• To start, open Tableau Desktop, hit Data, Create a new Data Source, and select Tableau Server at the top. Once you are there, search for “TS,” and two data sources should pop up:
    • TS Events stores records about each of the individual actions your users took on Tableau Online or Server,
    • TS Users stores pre-aggregated user information that can be useful for determining who your users are, when they were active, etc.
  • We recommend working with TS Events as it stores the most crucial usage data we want to monitor.
  • Here are two more pro tips to help you get started: if you are working with Tableau Online, the usage data made available to you will only include the past 90 days of data. To get around that, we recommend setting up an Extract for that data source and configuring it to be incremental using the configuration shown below.
    • The Extract setup for the data source will tell Tableau to load any new rows of data whenever the extract process runs and to use the Event Date to determine which records are new.
    • Over time, this will progressively build a historical dataset of all the user activity, appending each new day’s worth of data to your extract.
  • Furthermore, we recommend filtering down the data in TS Events to only look at dashboard views, as this is the user behavior that will matter to us when evaluating the success of our rollout.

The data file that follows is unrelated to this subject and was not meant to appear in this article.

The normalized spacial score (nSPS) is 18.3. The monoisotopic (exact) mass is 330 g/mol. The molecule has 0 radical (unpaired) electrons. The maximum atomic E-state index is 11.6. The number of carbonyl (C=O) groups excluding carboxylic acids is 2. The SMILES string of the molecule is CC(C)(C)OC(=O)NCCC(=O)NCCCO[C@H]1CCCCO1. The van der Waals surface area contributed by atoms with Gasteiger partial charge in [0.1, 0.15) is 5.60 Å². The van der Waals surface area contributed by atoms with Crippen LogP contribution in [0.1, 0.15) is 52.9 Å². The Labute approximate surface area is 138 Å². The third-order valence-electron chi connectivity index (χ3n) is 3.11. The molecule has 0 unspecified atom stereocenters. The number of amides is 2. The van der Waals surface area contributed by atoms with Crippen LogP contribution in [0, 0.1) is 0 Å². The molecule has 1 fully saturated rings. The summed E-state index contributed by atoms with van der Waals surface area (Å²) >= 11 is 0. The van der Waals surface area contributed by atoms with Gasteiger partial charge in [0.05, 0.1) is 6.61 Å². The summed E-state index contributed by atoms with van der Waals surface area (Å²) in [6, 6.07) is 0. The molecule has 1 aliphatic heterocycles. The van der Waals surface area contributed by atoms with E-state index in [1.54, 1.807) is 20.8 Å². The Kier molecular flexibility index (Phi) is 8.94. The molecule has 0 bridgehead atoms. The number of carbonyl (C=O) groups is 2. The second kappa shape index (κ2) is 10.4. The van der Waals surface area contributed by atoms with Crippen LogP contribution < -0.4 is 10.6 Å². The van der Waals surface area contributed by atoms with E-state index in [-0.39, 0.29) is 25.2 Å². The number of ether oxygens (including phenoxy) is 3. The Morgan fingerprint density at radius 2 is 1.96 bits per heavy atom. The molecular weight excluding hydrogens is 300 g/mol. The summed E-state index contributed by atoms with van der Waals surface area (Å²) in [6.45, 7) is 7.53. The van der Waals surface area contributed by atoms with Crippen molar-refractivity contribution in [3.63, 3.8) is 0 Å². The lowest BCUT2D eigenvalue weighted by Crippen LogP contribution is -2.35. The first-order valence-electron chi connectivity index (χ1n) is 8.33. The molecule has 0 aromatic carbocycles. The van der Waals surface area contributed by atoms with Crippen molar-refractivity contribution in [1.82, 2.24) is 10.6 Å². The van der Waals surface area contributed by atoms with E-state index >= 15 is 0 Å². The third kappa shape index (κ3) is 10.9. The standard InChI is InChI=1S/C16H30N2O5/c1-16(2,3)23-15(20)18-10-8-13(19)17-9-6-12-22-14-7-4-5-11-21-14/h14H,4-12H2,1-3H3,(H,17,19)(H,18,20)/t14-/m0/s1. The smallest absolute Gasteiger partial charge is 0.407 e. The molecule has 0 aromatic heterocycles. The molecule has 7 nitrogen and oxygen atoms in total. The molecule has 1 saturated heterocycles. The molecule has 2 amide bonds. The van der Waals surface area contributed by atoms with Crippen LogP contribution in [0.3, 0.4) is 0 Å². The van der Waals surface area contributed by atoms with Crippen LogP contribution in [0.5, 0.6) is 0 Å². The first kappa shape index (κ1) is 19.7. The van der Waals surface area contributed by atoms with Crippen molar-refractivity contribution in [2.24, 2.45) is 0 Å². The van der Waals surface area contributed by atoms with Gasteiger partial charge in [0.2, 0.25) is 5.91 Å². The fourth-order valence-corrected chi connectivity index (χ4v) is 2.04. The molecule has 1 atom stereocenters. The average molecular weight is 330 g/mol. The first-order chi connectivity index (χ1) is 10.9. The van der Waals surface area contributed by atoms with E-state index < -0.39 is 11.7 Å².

• To do so, set the Event Type to only include Access and the Item Type to only have Viewed, and set this filter to apply to the entire data source.
  • Of course, if you are interested in measuring whether users are producing & publishing their dashboards, you should change these filters appropriately!

Once you have: 

  • Built your suite of monitoring dashboards, 
  • Created your recurring meeting to monitor these dashboards and discuss the insights they show, 
  • Assembled a team of developers & power users to act upon this data, 
  • Determined the key performance indicators you would use to evaluate this data. 

You are ready to start absorbing demand for new Tableau dashboards from the business!  

Please be sure to read parts 2 and 3 of this series on creating demand-oriented workstreams and building a governance system, and reach out through the form below if you would like to learn more about how Aimpoint Digital can support your business with Tableau. 

William Guicheney
William Guicheney
Lead Analytics Engineer